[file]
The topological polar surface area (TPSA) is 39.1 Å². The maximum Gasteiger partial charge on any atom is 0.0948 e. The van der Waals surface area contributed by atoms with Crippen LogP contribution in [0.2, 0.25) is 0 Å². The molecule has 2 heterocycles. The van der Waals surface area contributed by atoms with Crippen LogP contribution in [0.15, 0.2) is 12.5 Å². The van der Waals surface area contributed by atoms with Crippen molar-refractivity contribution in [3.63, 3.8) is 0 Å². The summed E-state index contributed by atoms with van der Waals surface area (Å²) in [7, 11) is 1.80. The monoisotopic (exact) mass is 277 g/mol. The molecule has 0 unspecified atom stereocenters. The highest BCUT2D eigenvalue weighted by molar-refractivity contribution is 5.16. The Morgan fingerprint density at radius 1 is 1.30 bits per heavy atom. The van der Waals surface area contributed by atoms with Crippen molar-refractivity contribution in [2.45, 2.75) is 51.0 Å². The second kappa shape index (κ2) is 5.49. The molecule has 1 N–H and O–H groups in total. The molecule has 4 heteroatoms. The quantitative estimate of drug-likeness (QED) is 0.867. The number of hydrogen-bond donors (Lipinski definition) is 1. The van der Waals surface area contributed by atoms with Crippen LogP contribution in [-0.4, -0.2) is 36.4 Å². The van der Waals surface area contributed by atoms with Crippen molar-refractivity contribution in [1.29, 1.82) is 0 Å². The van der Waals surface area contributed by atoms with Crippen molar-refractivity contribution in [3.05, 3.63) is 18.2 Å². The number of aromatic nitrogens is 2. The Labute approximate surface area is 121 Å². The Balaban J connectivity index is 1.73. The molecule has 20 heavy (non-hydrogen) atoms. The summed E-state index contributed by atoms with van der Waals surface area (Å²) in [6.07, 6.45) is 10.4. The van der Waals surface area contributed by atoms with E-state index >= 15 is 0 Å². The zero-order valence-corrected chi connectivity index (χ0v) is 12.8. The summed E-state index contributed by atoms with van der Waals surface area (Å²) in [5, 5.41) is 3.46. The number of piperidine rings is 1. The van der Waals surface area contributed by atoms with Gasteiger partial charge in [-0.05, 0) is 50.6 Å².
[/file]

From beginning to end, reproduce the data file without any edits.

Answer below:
The topological polar surface area (TPSA) is 39.1 Å². The maximum Gasteiger partial charge on any atom is 0.0948 e. The van der Waals surface area contributed by atoms with Crippen LogP contribution in [0.2, 0.25) is 0 Å². The molecule has 2 heterocycles. The van der Waals surface area contributed by atoms with Crippen LogP contribution in [0.15, 0.2) is 12.5 Å². The van der Waals surface area contributed by atoms with Crippen molar-refractivity contribution in [3.63, 3.8) is 0 Å². The summed E-state index contributed by atoms with van der Waals surface area (Å²) in [7, 11) is 1.80. The monoisotopic (exact) mass is 277 g/mol. The molecule has 0 unspecified atom stereocenters. The highest BCUT2D eigenvalue weighted by molar-refractivity contribution is 5.16. The Morgan fingerprint density at radius 1 is 1.30 bits per heavy atom. The van der Waals surface area contributed by atoms with Crippen molar-refractivity contribution in [2.45, 2.75) is 51.0 Å². The second kappa shape index (κ2) is 5.49. The molecule has 1 N–H and O–H groups in total. The molecule has 4 heteroatoms. The quantitative estimate of drug-likeness (QED) is 0.867. The number of hydrogen-bond donors (Lipinski definition) is 1. The van der Waals surface area contributed by atoms with Crippen LogP contribution in [-0.4, -0.2) is 36.4 Å². The van der Waals surface area contributed by atoms with Crippen molar-refractivity contribution in [1.29, 1.82) is 0 Å². The van der Waals surface area contributed by atoms with Crippen molar-refractivity contribution in [3.05, 3.63) is 18.2 Å². The number of aromatic nitrogens is 2. The Labute approximate surface area is 121 Å². The Balaban J connectivity index is 1.73. The molecule has 20 heavy (non-hydrogen) atoms. The summed E-state index contributed by atoms with van der Waals surface area (Å²) in [6.07, 6.45) is 10.4. The van der Waals surface area contributed by atoms with E-state index >= 15 is 0 Å². The zero-order valence-corrected chi connectivity index (χ0v) is 12.8. The summed E-state index contributed by atoms with van der Waals surface area (Å²) in [5, 5.41) is 3.46. The number of piperidine rings is 1. The van der Waals surface area contributed by atoms with Gasteiger partial charge in [-0.05, 0) is 50.6 Å².